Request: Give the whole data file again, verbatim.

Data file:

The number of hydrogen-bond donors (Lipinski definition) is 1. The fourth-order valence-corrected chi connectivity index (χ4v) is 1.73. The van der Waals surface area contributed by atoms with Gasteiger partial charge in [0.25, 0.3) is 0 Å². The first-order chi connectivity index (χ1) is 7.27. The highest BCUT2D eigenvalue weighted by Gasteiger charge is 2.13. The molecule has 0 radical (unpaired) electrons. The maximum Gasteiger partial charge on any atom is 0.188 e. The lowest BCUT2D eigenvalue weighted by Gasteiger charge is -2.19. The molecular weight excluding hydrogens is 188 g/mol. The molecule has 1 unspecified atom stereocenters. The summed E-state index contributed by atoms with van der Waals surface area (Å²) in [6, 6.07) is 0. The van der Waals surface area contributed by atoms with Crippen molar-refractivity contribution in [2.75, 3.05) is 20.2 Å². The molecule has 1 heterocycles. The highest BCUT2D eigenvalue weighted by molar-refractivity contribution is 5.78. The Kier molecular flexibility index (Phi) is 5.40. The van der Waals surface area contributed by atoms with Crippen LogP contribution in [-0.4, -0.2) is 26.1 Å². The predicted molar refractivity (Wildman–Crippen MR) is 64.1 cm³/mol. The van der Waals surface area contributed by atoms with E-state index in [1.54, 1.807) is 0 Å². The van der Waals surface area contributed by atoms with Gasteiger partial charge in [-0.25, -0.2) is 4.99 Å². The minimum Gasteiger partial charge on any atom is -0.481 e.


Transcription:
The number of hydrogen-bond donors (Lipinski definition) is 1. The fourth-order valence-corrected chi connectivity index (χ4v) is 1.73. The van der Waals surface area contributed by atoms with Gasteiger partial charge in [0.25, 0.3) is 0 Å². The first-order chi connectivity index (χ1) is 7.27. The highest BCUT2D eigenvalue weighted by Gasteiger charge is 2.13. The molecule has 0 radical (unpaired) electrons. The maximum Gasteiger partial charge on any atom is 0.188 e. The lowest BCUT2D eigenvalue weighted by Gasteiger charge is -2.19. The molecular weight excluding hydrogens is 188 g/mol. The molecule has 1 unspecified atom stereocenters. The summed E-state index contributed by atoms with van der Waals surface area (Å²) in [6, 6.07) is 0. The van der Waals surface area contributed by atoms with Crippen molar-refractivity contribution in [2.75, 3.05) is 20.2 Å². The molecule has 1 heterocycles. The highest BCUT2D eigenvalue weighted by molar-refractivity contribution is 5.78. The Kier molecular flexibility index (Phi) is 5.40. The van der Waals surface area contributed by atoms with Crippen LogP contribution in [-0.4, -0.2) is 26.1 Å². The predicted molar refractivity (Wildman–Crippen MR) is 64.1 cm³/mol. The van der Waals surface area contributed by atoms with E-state index in [1.54, 1.807) is 0 Å². The van der Waals surface area contributed by atoms with Gasteiger partial charge in [-0.25, -0.2) is 4.99 Å². The minimum Gasteiger partial charge on any atom is -0.481 e.